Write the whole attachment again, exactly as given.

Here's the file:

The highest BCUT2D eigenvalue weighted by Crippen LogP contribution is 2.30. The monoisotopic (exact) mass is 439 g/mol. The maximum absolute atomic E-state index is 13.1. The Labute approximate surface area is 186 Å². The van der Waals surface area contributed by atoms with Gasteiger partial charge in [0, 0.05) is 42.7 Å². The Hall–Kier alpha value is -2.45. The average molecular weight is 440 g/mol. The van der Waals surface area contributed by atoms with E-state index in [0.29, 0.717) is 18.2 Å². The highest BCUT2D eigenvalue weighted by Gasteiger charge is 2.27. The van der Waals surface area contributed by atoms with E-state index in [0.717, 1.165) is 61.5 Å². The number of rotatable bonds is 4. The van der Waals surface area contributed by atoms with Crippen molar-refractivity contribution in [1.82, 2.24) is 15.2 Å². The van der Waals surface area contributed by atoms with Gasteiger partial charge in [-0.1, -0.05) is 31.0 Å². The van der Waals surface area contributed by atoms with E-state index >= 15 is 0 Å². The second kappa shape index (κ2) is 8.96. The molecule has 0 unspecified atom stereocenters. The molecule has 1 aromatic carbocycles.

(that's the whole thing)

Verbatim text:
The highest BCUT2D eigenvalue weighted by Crippen LogP contribution is 2.30. The monoisotopic (exact) mass is 439 g/mol. The maximum absolute atomic E-state index is 13.1. The Labute approximate surface area is 186 Å². The van der Waals surface area contributed by atoms with Gasteiger partial charge in [0, 0.05) is 42.7 Å². The Hall–Kier alpha value is -2.45. The average molecular weight is 440 g/mol. The van der Waals surface area contributed by atoms with E-state index in [0.29, 0.717) is 18.2 Å². The highest BCUT2D eigenvalue weighted by Gasteiger charge is 2.27. The van der Waals surface area contributed by atoms with E-state index in [0.717, 1.165) is 61.5 Å². The number of rotatable bonds is 4. The van der Waals surface area contributed by atoms with Crippen molar-refractivity contribution in [1.82, 2.24) is 15.2 Å². The van der Waals surface area contributed by atoms with Gasteiger partial charge in [-0.1, -0.05) is 31.0 Å². The van der Waals surface area contributed by atoms with E-state index >= 15 is 0 Å². The second kappa shape index (κ2) is 8.96. The molecule has 0 unspecified atom stereocenters. The molecule has 1 aromatic carbocycles.